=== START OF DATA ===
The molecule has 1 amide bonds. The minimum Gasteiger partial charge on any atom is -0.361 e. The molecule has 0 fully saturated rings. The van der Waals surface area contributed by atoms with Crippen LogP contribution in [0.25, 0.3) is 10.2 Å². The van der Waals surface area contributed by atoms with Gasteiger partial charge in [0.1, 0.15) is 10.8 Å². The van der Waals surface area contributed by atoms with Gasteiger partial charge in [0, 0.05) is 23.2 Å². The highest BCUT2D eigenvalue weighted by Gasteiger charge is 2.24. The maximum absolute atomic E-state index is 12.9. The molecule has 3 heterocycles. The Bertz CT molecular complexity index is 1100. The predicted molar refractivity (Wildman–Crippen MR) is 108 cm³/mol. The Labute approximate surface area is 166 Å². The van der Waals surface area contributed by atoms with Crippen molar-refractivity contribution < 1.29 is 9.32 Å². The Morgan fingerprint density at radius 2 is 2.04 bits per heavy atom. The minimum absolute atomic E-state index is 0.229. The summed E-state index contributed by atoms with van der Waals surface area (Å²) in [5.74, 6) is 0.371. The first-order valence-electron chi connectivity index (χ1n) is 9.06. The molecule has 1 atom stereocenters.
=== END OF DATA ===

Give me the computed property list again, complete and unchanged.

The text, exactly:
The molecule has 1 amide bonds. The minimum Gasteiger partial charge on any atom is -0.361 e. The molecule has 0 fully saturated rings. The van der Waals surface area contributed by atoms with Crippen LogP contribution in [0.25, 0.3) is 10.2 Å². The van der Waals surface area contributed by atoms with Gasteiger partial charge in [0.1, 0.15) is 10.8 Å². The van der Waals surface area contributed by atoms with Gasteiger partial charge in [0, 0.05) is 23.2 Å². The highest BCUT2D eigenvalue weighted by Gasteiger charge is 2.24. The maximum absolute atomic E-state index is 12.9. The molecule has 3 heterocycles. The Bertz CT molecular complexity index is 1100. The predicted molar refractivity (Wildman–Crippen MR) is 108 cm³/mol. The Labute approximate surface area is 166 Å². The van der Waals surface area contributed by atoms with Crippen molar-refractivity contribution < 1.29 is 9.32 Å². The Morgan fingerprint density at radius 2 is 2.04 bits per heavy atom. The minimum absolute atomic E-state index is 0.229. The summed E-state index contributed by atoms with van der Waals surface area (Å²) in [5.74, 6) is 0.371. The first-order valence-electron chi connectivity index (χ1n) is 9.06. The molecule has 1 atom stereocenters.